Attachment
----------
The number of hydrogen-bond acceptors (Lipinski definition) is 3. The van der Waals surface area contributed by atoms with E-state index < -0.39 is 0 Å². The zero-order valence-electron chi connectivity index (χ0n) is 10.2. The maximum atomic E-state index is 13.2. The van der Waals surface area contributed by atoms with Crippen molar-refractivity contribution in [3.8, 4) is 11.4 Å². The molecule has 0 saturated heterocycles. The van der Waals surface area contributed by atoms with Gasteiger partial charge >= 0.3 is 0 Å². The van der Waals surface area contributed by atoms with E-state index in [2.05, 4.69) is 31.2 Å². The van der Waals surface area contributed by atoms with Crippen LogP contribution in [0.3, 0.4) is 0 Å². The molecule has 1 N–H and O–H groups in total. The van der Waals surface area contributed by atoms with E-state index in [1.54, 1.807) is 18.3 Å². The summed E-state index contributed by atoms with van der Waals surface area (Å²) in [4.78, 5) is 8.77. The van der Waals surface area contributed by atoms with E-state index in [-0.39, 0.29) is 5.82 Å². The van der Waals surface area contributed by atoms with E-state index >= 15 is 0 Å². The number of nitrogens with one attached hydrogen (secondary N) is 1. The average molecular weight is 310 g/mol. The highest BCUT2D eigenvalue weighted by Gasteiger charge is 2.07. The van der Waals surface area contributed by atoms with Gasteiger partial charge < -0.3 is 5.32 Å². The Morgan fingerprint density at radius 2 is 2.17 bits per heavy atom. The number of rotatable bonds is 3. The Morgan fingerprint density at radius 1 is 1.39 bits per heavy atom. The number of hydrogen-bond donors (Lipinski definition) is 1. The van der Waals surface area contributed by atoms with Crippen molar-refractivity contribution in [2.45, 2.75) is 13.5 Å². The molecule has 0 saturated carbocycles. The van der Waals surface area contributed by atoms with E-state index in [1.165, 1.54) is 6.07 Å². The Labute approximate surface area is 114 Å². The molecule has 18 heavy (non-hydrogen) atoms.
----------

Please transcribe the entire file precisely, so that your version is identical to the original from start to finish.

The number of hydrogen-bond acceptors (Lipinski definition) is 3. The van der Waals surface area contributed by atoms with E-state index < -0.39 is 0 Å². The zero-order valence-electron chi connectivity index (χ0n) is 10.2. The maximum atomic E-state index is 13.2. The van der Waals surface area contributed by atoms with Crippen molar-refractivity contribution in [3.8, 4) is 11.4 Å². The molecule has 0 saturated heterocycles. The van der Waals surface area contributed by atoms with Gasteiger partial charge >= 0.3 is 0 Å². The van der Waals surface area contributed by atoms with E-state index in [2.05, 4.69) is 31.2 Å². The van der Waals surface area contributed by atoms with Crippen LogP contribution in [0.3, 0.4) is 0 Å². The molecule has 1 N–H and O–H groups in total. The van der Waals surface area contributed by atoms with E-state index in [1.54, 1.807) is 18.3 Å². The summed E-state index contributed by atoms with van der Waals surface area (Å²) in [4.78, 5) is 8.77. The van der Waals surface area contributed by atoms with E-state index in [-0.39, 0.29) is 5.82 Å². The van der Waals surface area contributed by atoms with E-state index >= 15 is 0 Å². The number of nitrogens with one attached hydrogen (secondary N) is 1. The average molecular weight is 310 g/mol. The highest BCUT2D eigenvalue weighted by Gasteiger charge is 2.07. The van der Waals surface area contributed by atoms with Gasteiger partial charge < -0.3 is 5.32 Å². The Morgan fingerprint density at radius 2 is 2.17 bits per heavy atom. The number of rotatable bonds is 3. The Morgan fingerprint density at radius 1 is 1.39 bits per heavy atom. The number of hydrogen-bond donors (Lipinski definition) is 1. The van der Waals surface area contributed by atoms with Crippen molar-refractivity contribution in [2.45, 2.75) is 13.5 Å². The molecule has 0 saturated carbocycles. The van der Waals surface area contributed by atoms with E-state index in [1.165, 1.54) is 6.07 Å². The Labute approximate surface area is 114 Å². The molecule has 18 heavy (non-hydrogen) atoms.